Decades on from the intial HIV epidemic, and with an ageing population, there’s as much need for a buddy scheme as there ever was.
One of the brilliant ideas that we had in the eighties, when an HIV diagnosis, and an AIDS diagnosis even more, meant a severely limited life, was the buddy system. Someone with HIV had a single person they could turn to, someone who was outside of their family and circle of friends, who was unequivocally on that person’s side, looking out for them. Whether it was social support, emotional support, practical support, the buddy was the person who was there.
Often the relationship was for life – the life of the PwHIV. At that time average survival time after an AIDS diagnosis was 21 months, and received wisdom had it that once diagnosed positive you had five years (hence the five years limit of National Long Term Survivors’ Group). Indeed the advice was “work for a couple more years and take your pension if you have one, or go on benefits before you really need to and have some time enjoying yourself before you get sick”. I was one of many who followed that advice and got through a five figure inheritance in three years.
Skip forward twenty or thirty years and there’s a small group of us still around. Many of us have no provision for the future and/or haven’t worked for long periods of time. Although the “Lazarus effect” of fighting back from illnesses that damn near killed us has meant a complete return to health for some of us, others haven’t had the same good fortune. And we’re all getting older. HIV gerontology is a field that we never thought we’d need, but survivors from the eighties range in age from their early thirties to sixties and seventies now. And we’re still learning how HIV impacts on ageing, and what effects taking the ARVs for long periods has on the body.
All of which stands to contradict the image some charities try to put across of athletic people in their thirties enjoying perfectly normal lives, their only hiccup being the shock of diagnosis and subsequent adaptation to taking a pill a day while they get on with their perfectly average “as though you didn’t have HIV” lives.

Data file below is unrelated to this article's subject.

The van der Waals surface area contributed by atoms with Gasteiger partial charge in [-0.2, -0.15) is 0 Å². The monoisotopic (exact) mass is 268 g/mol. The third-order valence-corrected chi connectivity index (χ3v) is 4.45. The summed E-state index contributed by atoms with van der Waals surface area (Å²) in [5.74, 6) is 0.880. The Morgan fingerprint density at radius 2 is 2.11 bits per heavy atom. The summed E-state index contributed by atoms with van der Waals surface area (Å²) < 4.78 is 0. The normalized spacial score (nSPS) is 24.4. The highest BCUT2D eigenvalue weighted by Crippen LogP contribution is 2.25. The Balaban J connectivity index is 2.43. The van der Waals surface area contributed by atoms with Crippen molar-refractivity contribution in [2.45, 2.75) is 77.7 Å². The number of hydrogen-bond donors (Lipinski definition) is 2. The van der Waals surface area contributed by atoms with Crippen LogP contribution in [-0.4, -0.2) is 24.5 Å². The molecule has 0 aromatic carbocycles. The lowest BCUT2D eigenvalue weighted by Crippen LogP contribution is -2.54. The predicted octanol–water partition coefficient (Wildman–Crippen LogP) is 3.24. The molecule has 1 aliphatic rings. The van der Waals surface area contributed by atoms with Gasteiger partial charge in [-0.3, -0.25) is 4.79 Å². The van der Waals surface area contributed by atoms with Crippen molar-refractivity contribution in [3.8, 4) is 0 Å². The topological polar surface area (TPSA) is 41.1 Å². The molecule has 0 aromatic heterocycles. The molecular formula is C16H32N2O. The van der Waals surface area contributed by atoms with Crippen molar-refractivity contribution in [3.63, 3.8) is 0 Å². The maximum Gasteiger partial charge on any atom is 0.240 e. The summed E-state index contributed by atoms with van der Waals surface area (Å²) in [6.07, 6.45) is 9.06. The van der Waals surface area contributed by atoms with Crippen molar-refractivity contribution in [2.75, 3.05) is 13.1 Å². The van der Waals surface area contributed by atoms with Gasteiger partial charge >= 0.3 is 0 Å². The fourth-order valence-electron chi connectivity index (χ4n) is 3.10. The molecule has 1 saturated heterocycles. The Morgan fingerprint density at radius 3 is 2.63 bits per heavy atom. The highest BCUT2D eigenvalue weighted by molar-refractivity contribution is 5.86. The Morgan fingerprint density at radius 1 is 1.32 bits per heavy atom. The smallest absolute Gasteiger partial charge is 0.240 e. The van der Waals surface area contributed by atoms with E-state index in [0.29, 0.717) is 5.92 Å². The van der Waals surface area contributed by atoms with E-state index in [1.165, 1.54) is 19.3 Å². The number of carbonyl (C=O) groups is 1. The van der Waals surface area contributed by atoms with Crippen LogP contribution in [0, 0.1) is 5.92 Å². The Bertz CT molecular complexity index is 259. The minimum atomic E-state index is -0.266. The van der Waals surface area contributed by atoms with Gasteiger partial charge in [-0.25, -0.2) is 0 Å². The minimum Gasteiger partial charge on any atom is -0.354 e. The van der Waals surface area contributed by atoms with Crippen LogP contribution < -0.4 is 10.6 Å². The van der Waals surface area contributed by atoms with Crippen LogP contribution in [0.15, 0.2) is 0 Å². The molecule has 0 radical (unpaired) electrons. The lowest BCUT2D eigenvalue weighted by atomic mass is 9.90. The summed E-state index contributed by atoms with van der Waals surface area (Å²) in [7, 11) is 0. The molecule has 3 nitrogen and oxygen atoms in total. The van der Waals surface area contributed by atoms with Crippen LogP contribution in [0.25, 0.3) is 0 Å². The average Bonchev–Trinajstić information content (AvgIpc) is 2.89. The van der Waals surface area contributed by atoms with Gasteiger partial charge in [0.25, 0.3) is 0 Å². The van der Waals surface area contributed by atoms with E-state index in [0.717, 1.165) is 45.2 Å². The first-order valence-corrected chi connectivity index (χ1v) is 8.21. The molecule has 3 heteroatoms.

Our collective health was so good that some time ago the charities stopped the buddy service because there was little call for it and we’re living so long that a life-long relationship is unfeasible. Unfortunately, as we age with HIV, we’re encountering the problems of diseases of old age, it seems at an earlier time than our non-HIV positive contemporaries. Some of us have ongoing issues from HIV-related illnesses, or long-term damage from HAART (Highly Active Anti-Retroviral Therapy – the drugs responsible for the Lazarus effect, as opposed to ARV, Anti-Retroviral Therapy which is the drugs prescribed now).
Recent experience has shown how useful a buddy might have been: only three of the twenty-five or so pills I take each day are anti-retrovirals: the rest are to deal with the damage done by earlier drugs. I can’t walk far, and at that, I need a walking stick to lean on and to assist with balance. I’ve decided to move house to be closer to my treatment centre and to people in general (in the village I live in I made the mistake of not having three generations in the graveyard and only speak to the people in the village shop). But how to prepare the house for packing? Over twenty years of clutter and comfort shopping… I needed help in getting stuff to charity shops (I always thought a motorbike license would be sufficient and now can’t ride), and in getting rubbish to the recycling centre. Above all, I needed someone who could help me with a degree of sensitivity to the emotions such raking over the past was bound to (and did) bring up: “I bought that for John for his birthday in 2004… I’ve no use or room for it: it has to go” aren’t the easiest words to say.
The local HIV charity couldn’t help beyond giving me a list of local charities that might. Eventually the Red Cross decided that they could adapt their “discharge to home” plan for elderly people to accommodate what I needed. The “box room” so-called because it was full of boxes I hadn’t even unpacked since I moved here three years ago, sick and largely unaware of the world around me. I did little of the packing and didn’t know what was where so every box had to be gone through.
Yes, I got the job done, but no thanks to any HIV charity. It would have been easier with a buddy, someone who had knowledge of HIV, the drugs and what can happen. Someone who wouldn’t have been quite so surprised when they saw some of the printed porn (all but the good stuff went for recycling).
What I’d like to see is the charities look again at the idea of buddying. Not as a life-long relationship this time, but more task-oriented, and perhaps, for those of us who have difficulty getting about, an element of befriending (I can go months between “personal” visits – someone other than the post, internet shopping or meter-readers). And not just restricted to those of us hitting the “elderly” marker (according to some services I’ve had to deal with elderly means 50+) – newly diagnosed people, especially if they’ve found out through an HIV related illness and need help with practical things.
We need to stop putting all of our time into prevention and equality work (much as it’s needed) and start looking after our own…
You can follow Steve on twitter as @rottiesteve